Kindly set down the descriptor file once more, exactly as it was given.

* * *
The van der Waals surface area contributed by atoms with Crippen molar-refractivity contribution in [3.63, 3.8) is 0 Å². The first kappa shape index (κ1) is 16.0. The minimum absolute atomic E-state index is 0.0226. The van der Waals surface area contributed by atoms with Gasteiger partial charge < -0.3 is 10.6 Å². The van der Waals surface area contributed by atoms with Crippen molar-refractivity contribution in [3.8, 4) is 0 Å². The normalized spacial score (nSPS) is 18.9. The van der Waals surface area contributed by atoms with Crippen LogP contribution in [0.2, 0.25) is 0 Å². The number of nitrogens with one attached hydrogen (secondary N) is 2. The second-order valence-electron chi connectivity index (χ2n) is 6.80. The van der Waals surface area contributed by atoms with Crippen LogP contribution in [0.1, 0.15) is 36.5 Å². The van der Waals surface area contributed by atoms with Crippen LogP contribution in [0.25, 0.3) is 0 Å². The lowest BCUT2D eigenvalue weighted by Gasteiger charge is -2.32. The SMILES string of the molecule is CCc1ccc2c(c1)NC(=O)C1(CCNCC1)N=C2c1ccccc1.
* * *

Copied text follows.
The van der Waals surface area contributed by atoms with Crippen molar-refractivity contribution in [3.63, 3.8) is 0 Å². The first kappa shape index (κ1) is 16.0. The minimum absolute atomic E-state index is 0.0226. The van der Waals surface area contributed by atoms with Gasteiger partial charge < -0.3 is 10.6 Å². The van der Waals surface area contributed by atoms with Crippen molar-refractivity contribution in [3.8, 4) is 0 Å². The normalized spacial score (nSPS) is 18.9. The van der Waals surface area contributed by atoms with Crippen LogP contribution in [0.2, 0.25) is 0 Å². The number of nitrogens with one attached hydrogen (secondary N) is 2. The second-order valence-electron chi connectivity index (χ2n) is 6.80. The van der Waals surface area contributed by atoms with Crippen LogP contribution in [0.1, 0.15) is 36.5 Å². The van der Waals surface area contributed by atoms with Crippen LogP contribution in [0.25, 0.3) is 0 Å². The lowest BCUT2D eigenvalue weighted by Gasteiger charge is -2.32. The SMILES string of the molecule is CCc1ccc2c(c1)NC(=O)C1(CCNCC1)N=C2c1ccccc1.